My first concert of this year’s Edinburgh Festival was at the Usher Hall, where the RSNO gave a program of American music under veteran American conductor Gunther Schuller. The first item was Aaron Copland’s wartime piece, Lincoln Portrait. I was not familiar with this work but it was characteristic Copland, with quiet, melancholy passages reminiscent of Appalachian Spring contrasted with louder brassy sections. The RSNO’s principals had plenty of chance to shine with brief solos, particularly clarinet (John Cushing), flute (Katherine Bryan) and trumpet (John Gracie). Clarke Peters performed the speaking rôle superbly. He remained seated throughout and his amplified voice filled the auditorium without overwhelming the orchestra. In pieces such as this it is often hard to achieve the right balance between speaker and orchestra, and combined credit must go to Copland, Schuller and Peters, as well as the in-house sound engineers for achieving this perfectly. Peters’ delivery was quiet and not overdramatised; as Copland said, ‘The words are sufficiently dramatic in themselves’, and Peters brought this out without drawing attention to himself. The second piece was George Gershwin’s Rhapsody in Blue, which is very well known in its arrangement for symphony orchestra but was performed in its original jazz band version. The reduced, and slightly unusual, forces of the RSNO included saxophones (soprano, alto, tenor and baritone) and a banjo. Special mention must go to principal tuba John Whitener who took up the double bass as well, as would have been done in Paul Whiteman’s original band. Although only 28 musicians were in the orchestra, it was hard not to imagine a much larger force was on stage given the size of the sound that filled the hall. My one criticism would be that the banjo and bass were hard to hear above the rest of the orchestra and both would have benefited from being doubled. The real star of the show, however, was Steven Osborne, who proved that he is one of the growing number of classical pianists who are equally at home in the jazz idiom. Left-Hand leaps were performed crisply and with staggering virtuosity while melodic lines sung and danced beautifully. The performance was rapturously received by the audience and I wonder why this version is not performed more often, as it has a primal, edgy quality which is lacking in the ‘cleaned up’ symphonic version.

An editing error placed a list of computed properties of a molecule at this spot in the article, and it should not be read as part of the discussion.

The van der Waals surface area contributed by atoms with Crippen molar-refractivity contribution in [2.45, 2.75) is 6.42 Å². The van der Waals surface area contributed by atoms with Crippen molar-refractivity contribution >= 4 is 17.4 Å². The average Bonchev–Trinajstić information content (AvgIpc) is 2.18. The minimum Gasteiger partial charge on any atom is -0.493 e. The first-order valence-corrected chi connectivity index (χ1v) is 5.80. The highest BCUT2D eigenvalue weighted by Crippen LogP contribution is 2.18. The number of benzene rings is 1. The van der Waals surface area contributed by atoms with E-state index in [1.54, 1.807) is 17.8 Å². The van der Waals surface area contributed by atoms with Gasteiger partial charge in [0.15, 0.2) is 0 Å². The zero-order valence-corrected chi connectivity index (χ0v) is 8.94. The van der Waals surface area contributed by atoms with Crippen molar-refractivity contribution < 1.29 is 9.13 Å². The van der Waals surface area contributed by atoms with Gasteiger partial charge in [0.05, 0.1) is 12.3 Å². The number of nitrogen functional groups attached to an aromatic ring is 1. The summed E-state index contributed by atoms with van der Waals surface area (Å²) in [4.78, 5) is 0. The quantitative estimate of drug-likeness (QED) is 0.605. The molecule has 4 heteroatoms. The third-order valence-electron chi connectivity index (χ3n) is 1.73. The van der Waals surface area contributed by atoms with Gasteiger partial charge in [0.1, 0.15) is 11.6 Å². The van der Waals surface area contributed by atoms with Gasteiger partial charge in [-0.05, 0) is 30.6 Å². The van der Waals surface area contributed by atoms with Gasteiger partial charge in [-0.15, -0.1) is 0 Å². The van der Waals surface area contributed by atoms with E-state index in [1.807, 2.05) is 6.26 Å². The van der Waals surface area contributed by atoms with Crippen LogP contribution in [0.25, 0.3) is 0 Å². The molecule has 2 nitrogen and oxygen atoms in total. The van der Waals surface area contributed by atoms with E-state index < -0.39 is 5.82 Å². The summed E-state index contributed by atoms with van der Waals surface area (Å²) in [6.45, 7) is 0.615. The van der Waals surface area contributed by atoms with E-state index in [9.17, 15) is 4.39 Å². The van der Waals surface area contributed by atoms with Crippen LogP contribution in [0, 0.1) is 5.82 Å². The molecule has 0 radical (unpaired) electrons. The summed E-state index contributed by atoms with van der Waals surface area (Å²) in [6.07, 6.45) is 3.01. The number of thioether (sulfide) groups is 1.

The second half could not have been a more different affair: Charles Ives’ Symphony Nº 4 is a vast sprawling canvas of eerily microtonal harmonies and complex rhythms. I had never heard the symphony before, but having stumbled across a copy of the score in a library a few years ago, I was aware of its terrifying complexity. In the second movement. Gunther Schuller was ably assisted in the conducting duties by the leader of the orchestra, William Chandler. Schuller was successful in bringing out the structure of the piece, from the gentle opening – featuring a somewhat reduced chamber version of the RSNO chorus – building up to the climactic second movement. His control wasn’t relaxed as the orchestra approached the calm conclusion of the piece, again with chorus. The large percussion section took centre stage at several points, notably the start of the finale, beginning with five of them alone beating out a rhythmical pattern which continued as the whole orchestra grew to a fearful climax reminiscent of the second movement, before suddenly coming to a halt, ushering in a quiet coda-like passage. The final note was a single pianissimo beat from a bass drum – probably the quietest thing I have heard in a concert hall, yet perfectly audible in the stunning acoustic. Although less than thirty minutes long the symphony has all the dram a, tension and depth of a Mahler or Bruckner symphony three times its length. Given its complexity of the piece and the size of the orchestra involved we do not hear it often, but it was refreshing to see the RSNO tackling it with verve and bringing off a performance that testifies to the strong state of classical music in Scotland.